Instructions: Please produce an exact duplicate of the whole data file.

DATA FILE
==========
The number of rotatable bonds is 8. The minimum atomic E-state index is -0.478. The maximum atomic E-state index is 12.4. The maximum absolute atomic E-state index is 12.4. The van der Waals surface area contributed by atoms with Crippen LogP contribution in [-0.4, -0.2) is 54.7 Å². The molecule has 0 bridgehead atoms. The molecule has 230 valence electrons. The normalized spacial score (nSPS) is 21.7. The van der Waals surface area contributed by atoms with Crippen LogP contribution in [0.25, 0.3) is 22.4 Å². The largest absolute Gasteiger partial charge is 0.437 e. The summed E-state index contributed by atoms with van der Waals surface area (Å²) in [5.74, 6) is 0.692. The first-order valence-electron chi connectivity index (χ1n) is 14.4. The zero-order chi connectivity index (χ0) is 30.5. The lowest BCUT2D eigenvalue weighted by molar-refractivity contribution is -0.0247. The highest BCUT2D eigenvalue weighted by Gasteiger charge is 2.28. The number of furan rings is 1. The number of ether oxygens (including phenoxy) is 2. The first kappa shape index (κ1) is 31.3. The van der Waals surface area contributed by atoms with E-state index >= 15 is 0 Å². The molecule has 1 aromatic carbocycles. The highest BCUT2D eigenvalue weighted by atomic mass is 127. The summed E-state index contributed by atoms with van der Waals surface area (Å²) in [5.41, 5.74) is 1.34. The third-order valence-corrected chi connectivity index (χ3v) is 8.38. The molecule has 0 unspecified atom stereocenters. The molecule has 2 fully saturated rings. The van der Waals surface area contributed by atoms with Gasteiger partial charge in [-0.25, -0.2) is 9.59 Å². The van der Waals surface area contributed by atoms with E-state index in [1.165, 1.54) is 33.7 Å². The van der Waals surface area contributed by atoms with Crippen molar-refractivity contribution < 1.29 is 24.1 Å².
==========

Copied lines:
The number of rotatable bonds is 8. The minimum atomic E-state index is -0.478. The maximum atomic E-state index is 12.4. The maximum absolute atomic E-state index is 12.4. The van der Waals surface area contributed by atoms with Crippen LogP contribution in [-0.4, -0.2) is 54.7 Å². The molecule has 0 bridgehead atoms. The molecule has 230 valence electrons. The normalized spacial score (nSPS) is 21.7. The van der Waals surface area contributed by atoms with Crippen LogP contribution in [0.25, 0.3) is 22.4 Å². The largest absolute Gasteiger partial charge is 0.437 e. The summed E-state index contributed by atoms with van der Waals surface area (Å²) in [5.74, 6) is 0.692. The first-order valence-electron chi connectivity index (χ1n) is 14.4. The zero-order chi connectivity index (χ0) is 30.5. The lowest BCUT2D eigenvalue weighted by molar-refractivity contribution is -0.0247. The highest BCUT2D eigenvalue weighted by Gasteiger charge is 2.28. The number of furan rings is 1. The number of ether oxygens (including phenoxy) is 2. The first kappa shape index (κ1) is 31.3. The van der Waals surface area contributed by atoms with E-state index >= 15 is 0 Å². The molecule has 1 aromatic carbocycles. The highest BCUT2D eigenvalue weighted by atomic mass is 127. The summed E-state index contributed by atoms with van der Waals surface area (Å²) in [5.41, 5.74) is 1.34. The third-order valence-corrected chi connectivity index (χ3v) is 8.38. The molecule has 0 unspecified atom stereocenters. The molecule has 2 fully saturated rings. The van der Waals surface area contributed by atoms with Gasteiger partial charge in [-0.25, -0.2) is 9.59 Å². The van der Waals surface area contributed by atoms with E-state index in [1.165, 1.54) is 33.7 Å². The van der Waals surface area contributed by atoms with Crippen molar-refractivity contribution < 1.29 is 24.1 Å².